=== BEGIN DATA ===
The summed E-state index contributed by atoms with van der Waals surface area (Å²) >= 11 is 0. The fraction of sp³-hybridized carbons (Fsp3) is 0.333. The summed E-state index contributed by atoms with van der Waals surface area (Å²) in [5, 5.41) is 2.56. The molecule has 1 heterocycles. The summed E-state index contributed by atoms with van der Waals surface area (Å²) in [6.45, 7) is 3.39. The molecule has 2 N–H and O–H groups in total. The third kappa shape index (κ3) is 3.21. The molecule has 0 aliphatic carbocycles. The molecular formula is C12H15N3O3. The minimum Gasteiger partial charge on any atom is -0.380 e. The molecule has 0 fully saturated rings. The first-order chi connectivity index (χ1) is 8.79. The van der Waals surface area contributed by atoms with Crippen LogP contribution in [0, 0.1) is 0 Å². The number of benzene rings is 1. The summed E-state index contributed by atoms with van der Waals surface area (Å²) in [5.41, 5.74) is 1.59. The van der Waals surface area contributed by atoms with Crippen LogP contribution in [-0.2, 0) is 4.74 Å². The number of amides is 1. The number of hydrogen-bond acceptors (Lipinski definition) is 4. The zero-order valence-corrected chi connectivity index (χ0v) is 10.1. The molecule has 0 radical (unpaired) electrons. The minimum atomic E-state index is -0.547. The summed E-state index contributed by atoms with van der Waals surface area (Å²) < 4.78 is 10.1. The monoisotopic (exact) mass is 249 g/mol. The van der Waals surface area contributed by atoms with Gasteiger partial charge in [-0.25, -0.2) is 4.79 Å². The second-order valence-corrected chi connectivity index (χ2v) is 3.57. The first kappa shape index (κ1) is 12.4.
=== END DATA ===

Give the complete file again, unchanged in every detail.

The summed E-state index contributed by atoms with van der Waals surface area (Å²) >= 11 is 0. The fraction of sp³-hybridized carbons (Fsp3) is 0.333. The summed E-state index contributed by atoms with van der Waals surface area (Å²) in [5, 5.41) is 2.56. The molecule has 1 heterocycles. The summed E-state index contributed by atoms with van der Waals surface area (Å²) in [6.45, 7) is 3.39. The molecule has 2 N–H and O–H groups in total. The third kappa shape index (κ3) is 3.21. The molecule has 0 aliphatic carbocycles. The molecular formula is C12H15N3O3. The minimum Gasteiger partial charge on any atom is -0.380 e. The molecule has 0 fully saturated rings. The first-order chi connectivity index (χ1) is 8.79. The van der Waals surface area contributed by atoms with Crippen LogP contribution in [0, 0.1) is 0 Å². The number of benzene rings is 1. The summed E-state index contributed by atoms with van der Waals surface area (Å²) in [5.41, 5.74) is 1.59. The van der Waals surface area contributed by atoms with Crippen LogP contribution in [-0.2, 0) is 4.74 Å². The number of amides is 1. The number of hydrogen-bond acceptors (Lipinski definition) is 4. The zero-order valence-corrected chi connectivity index (χ0v) is 10.1. The molecule has 0 radical (unpaired) electrons. The minimum atomic E-state index is -0.547. The summed E-state index contributed by atoms with van der Waals surface area (Å²) < 4.78 is 10.1. The monoisotopic (exact) mass is 249 g/mol. The van der Waals surface area contributed by atoms with Gasteiger partial charge in [-0.25, -0.2) is 4.79 Å². The second-order valence-corrected chi connectivity index (χ2v) is 3.57. The first kappa shape index (κ1) is 12.4.